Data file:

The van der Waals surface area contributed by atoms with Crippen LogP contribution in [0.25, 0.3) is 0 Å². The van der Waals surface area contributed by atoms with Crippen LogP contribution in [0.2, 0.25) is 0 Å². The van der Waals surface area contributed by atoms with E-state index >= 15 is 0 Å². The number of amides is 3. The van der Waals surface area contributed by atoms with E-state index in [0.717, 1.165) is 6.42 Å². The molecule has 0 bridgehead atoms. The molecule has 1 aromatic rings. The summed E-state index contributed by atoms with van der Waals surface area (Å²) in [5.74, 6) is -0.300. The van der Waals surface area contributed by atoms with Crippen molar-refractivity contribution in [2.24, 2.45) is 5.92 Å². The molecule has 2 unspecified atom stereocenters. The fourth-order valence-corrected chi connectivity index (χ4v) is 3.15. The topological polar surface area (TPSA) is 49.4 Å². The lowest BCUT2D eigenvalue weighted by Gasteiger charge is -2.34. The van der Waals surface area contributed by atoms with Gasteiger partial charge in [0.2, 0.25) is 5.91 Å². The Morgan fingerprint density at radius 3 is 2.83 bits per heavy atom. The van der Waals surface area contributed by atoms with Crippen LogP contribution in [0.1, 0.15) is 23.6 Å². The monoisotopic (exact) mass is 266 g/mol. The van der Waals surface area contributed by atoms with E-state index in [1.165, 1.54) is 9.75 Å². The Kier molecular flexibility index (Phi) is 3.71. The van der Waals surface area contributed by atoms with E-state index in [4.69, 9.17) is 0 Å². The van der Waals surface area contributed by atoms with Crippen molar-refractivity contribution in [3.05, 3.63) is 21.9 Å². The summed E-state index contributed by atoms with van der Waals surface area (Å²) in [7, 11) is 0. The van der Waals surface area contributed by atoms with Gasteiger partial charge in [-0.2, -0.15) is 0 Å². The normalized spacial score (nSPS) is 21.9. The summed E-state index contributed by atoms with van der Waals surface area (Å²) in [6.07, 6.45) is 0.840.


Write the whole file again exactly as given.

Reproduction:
The van der Waals surface area contributed by atoms with Crippen LogP contribution in [0.25, 0.3) is 0 Å². The van der Waals surface area contributed by atoms with Crippen LogP contribution in [0.2, 0.25) is 0 Å². The van der Waals surface area contributed by atoms with E-state index >= 15 is 0 Å². The number of amides is 3. The van der Waals surface area contributed by atoms with E-state index in [0.717, 1.165) is 6.42 Å². The molecule has 0 bridgehead atoms. The molecule has 1 aromatic rings. The summed E-state index contributed by atoms with van der Waals surface area (Å²) in [5.74, 6) is -0.300. The van der Waals surface area contributed by atoms with Crippen molar-refractivity contribution in [2.24, 2.45) is 5.92 Å². The molecule has 2 unspecified atom stereocenters. The fourth-order valence-corrected chi connectivity index (χ4v) is 3.15. The topological polar surface area (TPSA) is 49.4 Å². The lowest BCUT2D eigenvalue weighted by Gasteiger charge is -2.34. The van der Waals surface area contributed by atoms with Gasteiger partial charge in [0.2, 0.25) is 5.91 Å². The Morgan fingerprint density at radius 3 is 2.83 bits per heavy atom. The van der Waals surface area contributed by atoms with Crippen LogP contribution in [0.1, 0.15) is 23.6 Å². The monoisotopic (exact) mass is 266 g/mol. The van der Waals surface area contributed by atoms with E-state index in [1.165, 1.54) is 9.75 Å². The Kier molecular flexibility index (Phi) is 3.71. The van der Waals surface area contributed by atoms with E-state index in [4.69, 9.17) is 0 Å². The van der Waals surface area contributed by atoms with Crippen molar-refractivity contribution in [3.05, 3.63) is 21.9 Å². The summed E-state index contributed by atoms with van der Waals surface area (Å²) in [7, 11) is 0. The van der Waals surface area contributed by atoms with Gasteiger partial charge in [-0.2, -0.15) is 0 Å². The normalized spacial score (nSPS) is 21.9. The summed E-state index contributed by atoms with van der Waals surface area (Å²) in [6.07, 6.45) is 0.840.